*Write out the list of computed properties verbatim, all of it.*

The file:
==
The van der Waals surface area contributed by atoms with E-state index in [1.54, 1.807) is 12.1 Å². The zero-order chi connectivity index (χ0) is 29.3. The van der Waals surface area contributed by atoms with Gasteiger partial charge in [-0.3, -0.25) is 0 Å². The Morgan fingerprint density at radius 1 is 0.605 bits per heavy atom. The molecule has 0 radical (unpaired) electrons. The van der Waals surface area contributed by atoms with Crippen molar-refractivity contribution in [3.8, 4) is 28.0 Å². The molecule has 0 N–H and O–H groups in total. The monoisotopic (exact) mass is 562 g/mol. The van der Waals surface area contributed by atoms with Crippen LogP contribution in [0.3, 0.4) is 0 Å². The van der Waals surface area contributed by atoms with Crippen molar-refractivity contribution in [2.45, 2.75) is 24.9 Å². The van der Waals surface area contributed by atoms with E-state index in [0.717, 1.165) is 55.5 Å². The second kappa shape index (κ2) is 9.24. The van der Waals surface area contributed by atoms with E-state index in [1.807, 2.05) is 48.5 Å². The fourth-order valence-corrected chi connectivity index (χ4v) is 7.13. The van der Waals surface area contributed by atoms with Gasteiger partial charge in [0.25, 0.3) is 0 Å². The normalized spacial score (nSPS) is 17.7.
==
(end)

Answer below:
The van der Waals surface area contributed by atoms with E-state index in [1.54, 1.807) is 12.1 Å². The zero-order chi connectivity index (χ0) is 29.3. The van der Waals surface area contributed by atoms with Gasteiger partial charge in [-0.3, -0.25) is 0 Å². The Morgan fingerprint density at radius 1 is 0.605 bits per heavy atom. The molecule has 0 radical (unpaired) electrons. The van der Waals surface area contributed by atoms with Crippen molar-refractivity contribution in [3.8, 4) is 28.0 Å². The molecule has 0 N–H and O–H groups in total. The monoisotopic (exact) mass is 562 g/mol. The van der Waals surface area contributed by atoms with Crippen LogP contribution in [0.3, 0.4) is 0 Å². The van der Waals surface area contributed by atoms with Crippen molar-refractivity contribution in [2.45, 2.75) is 24.9 Å². The van der Waals surface area contributed by atoms with E-state index in [0.717, 1.165) is 55.5 Å². The second kappa shape index (κ2) is 9.24. The van der Waals surface area contributed by atoms with E-state index in [1.807, 2.05) is 48.5 Å². The fourth-order valence-corrected chi connectivity index (χ4v) is 7.13. The van der Waals surface area contributed by atoms with Gasteiger partial charge in [0.25, 0.3) is 0 Å². The normalized spacial score (nSPS) is 17.7.